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Supported by Rolls-Royce

Slimy states

Explore the science behind slime by cooking up a batch of your own.

You will need

  • Spoons
  • Kitchen scales
  • Mixing bowls
  • Measuring jugs
  • Food colouring
  • Cornflour


Liquids or solids?

  1. Everyone should think about what makes something a solid, a liquid or a gas. We call these ‘states’. What properties does each state have? How can you tell which state a material is in? One way is by looking at the shape it makes: solids have a fixed shape, while liquids take on the shape of the container they are in. How many solids, liquids and gases can you name?
  2. Everyone should think about slime. Is it a liquid or a solid? Think about the characteristics that show it could be either.

The slime experiment

  1. Everyone should split into small groups or pairs.
  2. Using scales, put 250g of cornflour into a mixing bowl.
  3. Everyone can choose the colour of their slime by adding a couple of drops of food colouring to the cornflour.
  4. Measure out 250ml of water and slowly pour 150ml into the cornflour, stirring the whole time. Make sure the water is completely mixed into the cornflour, with no dry areas left.
  5. The mixture needs to be the consistency of honey. If it’s not there yet, keep pouring in water and mixing. You may not need all of the water so make sure you don’t add too much.

Decide on the state

  1. Everyone should play with their slime to test which state of matter it is: liquid or solid. Does it feel like other liquids or solids when you touch it? Does it change or hold its shape? Can you pick it up and make it into a shape? What happens to that shape when you stop touching it?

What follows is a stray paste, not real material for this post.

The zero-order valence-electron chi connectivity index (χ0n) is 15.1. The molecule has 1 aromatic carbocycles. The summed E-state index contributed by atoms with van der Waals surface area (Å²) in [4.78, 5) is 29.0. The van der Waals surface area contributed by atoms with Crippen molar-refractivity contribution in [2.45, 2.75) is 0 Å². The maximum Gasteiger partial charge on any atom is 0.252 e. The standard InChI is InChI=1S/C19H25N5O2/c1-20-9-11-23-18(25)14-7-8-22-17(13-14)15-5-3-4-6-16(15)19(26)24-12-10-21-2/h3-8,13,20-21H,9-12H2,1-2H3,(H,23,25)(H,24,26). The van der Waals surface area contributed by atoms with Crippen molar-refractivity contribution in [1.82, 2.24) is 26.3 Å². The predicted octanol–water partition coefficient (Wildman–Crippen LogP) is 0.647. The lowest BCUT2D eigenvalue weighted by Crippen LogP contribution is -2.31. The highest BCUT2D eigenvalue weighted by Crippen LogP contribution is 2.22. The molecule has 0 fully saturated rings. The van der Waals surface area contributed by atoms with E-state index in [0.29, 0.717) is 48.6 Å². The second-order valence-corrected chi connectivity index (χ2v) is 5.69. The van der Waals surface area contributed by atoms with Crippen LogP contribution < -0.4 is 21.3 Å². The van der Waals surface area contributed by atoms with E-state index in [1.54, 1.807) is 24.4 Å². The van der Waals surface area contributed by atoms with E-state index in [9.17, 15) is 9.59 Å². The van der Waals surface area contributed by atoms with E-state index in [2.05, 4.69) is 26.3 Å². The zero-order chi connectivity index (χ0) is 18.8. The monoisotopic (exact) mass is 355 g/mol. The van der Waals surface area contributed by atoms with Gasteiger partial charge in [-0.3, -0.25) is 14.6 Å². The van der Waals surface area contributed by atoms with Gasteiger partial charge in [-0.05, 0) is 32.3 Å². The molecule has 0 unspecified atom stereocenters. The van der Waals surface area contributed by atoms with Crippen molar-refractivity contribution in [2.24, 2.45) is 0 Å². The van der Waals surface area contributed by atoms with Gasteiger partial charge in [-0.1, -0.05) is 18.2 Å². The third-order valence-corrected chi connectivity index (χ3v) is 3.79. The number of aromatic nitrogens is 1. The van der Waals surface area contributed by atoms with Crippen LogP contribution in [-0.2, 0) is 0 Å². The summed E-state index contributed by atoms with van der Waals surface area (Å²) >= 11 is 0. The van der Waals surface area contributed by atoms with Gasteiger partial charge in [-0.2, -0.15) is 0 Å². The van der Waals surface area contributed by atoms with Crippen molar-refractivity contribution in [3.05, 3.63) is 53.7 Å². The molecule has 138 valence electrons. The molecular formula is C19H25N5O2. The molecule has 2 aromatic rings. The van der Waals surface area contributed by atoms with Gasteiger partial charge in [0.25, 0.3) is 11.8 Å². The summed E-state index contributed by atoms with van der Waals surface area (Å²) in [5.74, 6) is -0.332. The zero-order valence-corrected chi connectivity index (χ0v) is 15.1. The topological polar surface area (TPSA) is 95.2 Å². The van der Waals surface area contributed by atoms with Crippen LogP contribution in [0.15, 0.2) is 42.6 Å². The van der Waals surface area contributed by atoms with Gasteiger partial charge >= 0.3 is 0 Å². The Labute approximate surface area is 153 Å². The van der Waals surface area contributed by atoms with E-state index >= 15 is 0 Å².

2. Everyone should discuss the way that slime seems to have properties similar to both liquids and solids. This is called a non-Newtonian fluid, named after Sir Isaac Newton, who developed a law that classified liquids by how fast they flow.
  1. Everyone should return to their slime and test it under different pressures, to see how it behaves like both a solid and a liquid. Lots of pressure makes the particles within it lock together and makes it solid. Little pressure makes the particles within it flow over each other, keeping it floppy and liquid.


This activity was about learning new skills. Why might the states of materials be important to know about? (Some can be dangerous, like quicksand, another non-Newtonian fluid.) Did you learn anything today that you didn’t already know? What other experiments would you like to do?

This activity was also about working in a team. How well did your team work together to make slime? Did you follow all the instructions? Can you think of any other non-Newtonian fluids? (quicksand, peanut butter, custard, paint). How could you make these materials behave as solids? How could you ensure they stay in their liquid form?


All activities must be safely managed. Use the safety checklist to help you plan and risk assess your activity. Do a risk assessment and take appropriate steps to reduce risk. Always get approval for the activity and have suitable supervision and an InTouch process.


Supervise young people, and only do science activities that are advised and age appropriate for your section. Test activities first, to make sure you’re confident you can lead them safely. Use protective clothing where necessary.